Google Weighs Changes to Political Ad Policy
By Emily Glazer
Alphabet Inc.'s Google is in discussions about changing its
political ad policy, according to people familiar with the matter,
about a week after Facebook Inc. and Twitter Inc. publicly diverged
on how to handle those ads amid the spread of misinformation.
Google has been holding internal meetings about changing its
political ad policy and is expected to share more information with
employees this week, the people said, though it is unclear what the
changes will be.
Some Google employees are speculating the changes could be
related to what type of audience targeting the company allows ad
buyers to place.
It's unclear when Google would implement any new policy.
All of Google's advertising policies are uniform across search
and YouTube, and any ad policy change would be reflected across all
of its platforms, a Google spokesperson said.
Last week Twitter Chief Executive Jack Dorsey announced the
company would stop accepting political and issue ads world-wide
starting Nov. 22, with exceptions such as those encouraging voter
registration. Facebook, meanwhile, continues to accept political
ads to run and has said it won't fact-check statements from
politicians, a stance that has largely drawn criticism from those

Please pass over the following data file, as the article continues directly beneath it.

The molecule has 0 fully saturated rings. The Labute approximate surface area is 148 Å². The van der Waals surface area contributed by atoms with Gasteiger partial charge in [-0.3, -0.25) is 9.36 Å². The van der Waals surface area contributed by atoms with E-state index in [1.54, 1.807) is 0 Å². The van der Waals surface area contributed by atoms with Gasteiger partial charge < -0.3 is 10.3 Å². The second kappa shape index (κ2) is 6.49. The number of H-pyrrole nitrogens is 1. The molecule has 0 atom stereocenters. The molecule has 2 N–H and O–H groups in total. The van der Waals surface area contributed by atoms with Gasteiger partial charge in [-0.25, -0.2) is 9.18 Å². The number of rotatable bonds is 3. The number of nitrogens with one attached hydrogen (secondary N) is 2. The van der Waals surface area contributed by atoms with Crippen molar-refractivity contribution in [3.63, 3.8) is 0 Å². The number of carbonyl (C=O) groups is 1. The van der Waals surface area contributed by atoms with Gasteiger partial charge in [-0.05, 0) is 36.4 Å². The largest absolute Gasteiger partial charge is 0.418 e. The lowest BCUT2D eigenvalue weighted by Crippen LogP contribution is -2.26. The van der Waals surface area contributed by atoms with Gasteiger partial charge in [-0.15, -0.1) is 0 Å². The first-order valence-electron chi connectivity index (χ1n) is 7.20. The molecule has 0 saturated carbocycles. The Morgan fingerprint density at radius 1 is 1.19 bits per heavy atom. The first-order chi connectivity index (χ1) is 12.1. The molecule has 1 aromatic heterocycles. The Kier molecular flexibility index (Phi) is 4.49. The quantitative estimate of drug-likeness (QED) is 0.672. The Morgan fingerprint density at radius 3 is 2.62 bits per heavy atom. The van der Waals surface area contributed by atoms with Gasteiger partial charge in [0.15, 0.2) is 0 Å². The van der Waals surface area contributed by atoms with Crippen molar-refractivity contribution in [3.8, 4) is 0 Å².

on the left and praise from the right.
Facebook CEO Mark Zuckerberg has publicly defended the company's
position and ad-transparency initiatives in recent weeks.
Google has historically accepted political ads, and last month
ran a controversial ad by the Trump campaign that included an
unsubstantiated claim about former Vice President Joe Biden's role
in the ouster of a Ukrainian prosecutor.
The Biden campaign and fellow Democratic presidential candidate
Elizabeth Warren complained to Facebook, which also ran the ad and
declined to take it down.
Google's decisions on this topic have thus far received less
attention than those of Facebook and Twitter.
The scrutiny around digital political speech comes as lawmakers
have increasingly criticized technology companies for not being
responsive enough in stopping the spread of misleading information
in past U.S. elections. Some social platforms have banned ads
related to candidates, political parties and legislation.
--Jeff Horwitz contributed to this article.
Write to Emily Glazer at firstname.lastname@example.org
(END) Dow Jones Newswires
November 06, 2019 18:21 ET (23:21 GMT)
Copyright (c) 2019 Dow Jones & Company, Inc.
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